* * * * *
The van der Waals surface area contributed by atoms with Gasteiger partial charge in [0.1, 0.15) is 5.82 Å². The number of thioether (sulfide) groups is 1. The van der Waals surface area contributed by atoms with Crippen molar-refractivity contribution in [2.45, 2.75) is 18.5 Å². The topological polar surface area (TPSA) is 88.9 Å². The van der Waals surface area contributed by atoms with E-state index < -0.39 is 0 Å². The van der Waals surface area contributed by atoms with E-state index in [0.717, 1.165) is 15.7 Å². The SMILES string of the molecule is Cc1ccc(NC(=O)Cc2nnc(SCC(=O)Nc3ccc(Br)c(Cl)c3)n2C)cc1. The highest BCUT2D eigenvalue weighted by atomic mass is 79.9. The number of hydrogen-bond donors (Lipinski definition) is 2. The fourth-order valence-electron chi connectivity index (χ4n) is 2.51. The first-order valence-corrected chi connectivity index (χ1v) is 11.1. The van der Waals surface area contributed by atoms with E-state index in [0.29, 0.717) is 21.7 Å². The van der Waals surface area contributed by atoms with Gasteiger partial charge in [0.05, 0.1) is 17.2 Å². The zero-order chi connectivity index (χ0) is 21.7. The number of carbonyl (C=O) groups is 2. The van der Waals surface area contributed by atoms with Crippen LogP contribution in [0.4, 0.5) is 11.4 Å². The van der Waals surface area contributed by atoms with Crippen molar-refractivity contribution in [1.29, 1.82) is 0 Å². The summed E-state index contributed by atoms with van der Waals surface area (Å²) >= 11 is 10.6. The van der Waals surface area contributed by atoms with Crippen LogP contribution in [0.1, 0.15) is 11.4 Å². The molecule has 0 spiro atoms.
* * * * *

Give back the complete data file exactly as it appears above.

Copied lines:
The van der Waals surface area contributed by atoms with Gasteiger partial charge in [0.1, 0.15) is 5.82 Å². The number of thioether (sulfide) groups is 1. The van der Waals surface area contributed by atoms with Crippen molar-refractivity contribution in [2.45, 2.75) is 18.5 Å². The topological polar surface area (TPSA) is 88.9 Å². The van der Waals surface area contributed by atoms with E-state index < -0.39 is 0 Å². The van der Waals surface area contributed by atoms with E-state index in [0.717, 1.165) is 15.7 Å². The SMILES string of the molecule is Cc1ccc(NC(=O)Cc2nnc(SCC(=O)Nc3ccc(Br)c(Cl)c3)n2C)cc1. The highest BCUT2D eigenvalue weighted by atomic mass is 79.9. The number of hydrogen-bond donors (Lipinski definition) is 2. The fourth-order valence-electron chi connectivity index (χ4n) is 2.51. The first-order valence-corrected chi connectivity index (χ1v) is 11.1. The van der Waals surface area contributed by atoms with E-state index in [0.29, 0.717) is 21.7 Å². The van der Waals surface area contributed by atoms with Gasteiger partial charge in [0.05, 0.1) is 17.2 Å². The zero-order chi connectivity index (χ0) is 21.7. The number of carbonyl (C=O) groups is 2. The van der Waals surface area contributed by atoms with Crippen LogP contribution in [0.4, 0.5) is 11.4 Å². The van der Waals surface area contributed by atoms with Crippen molar-refractivity contribution in [1.29, 1.82) is 0 Å². The summed E-state index contributed by atoms with van der Waals surface area (Å²) >= 11 is 10.6. The van der Waals surface area contributed by atoms with Crippen LogP contribution in [0.1, 0.15) is 11.4 Å². The molecule has 0 spiro atoms.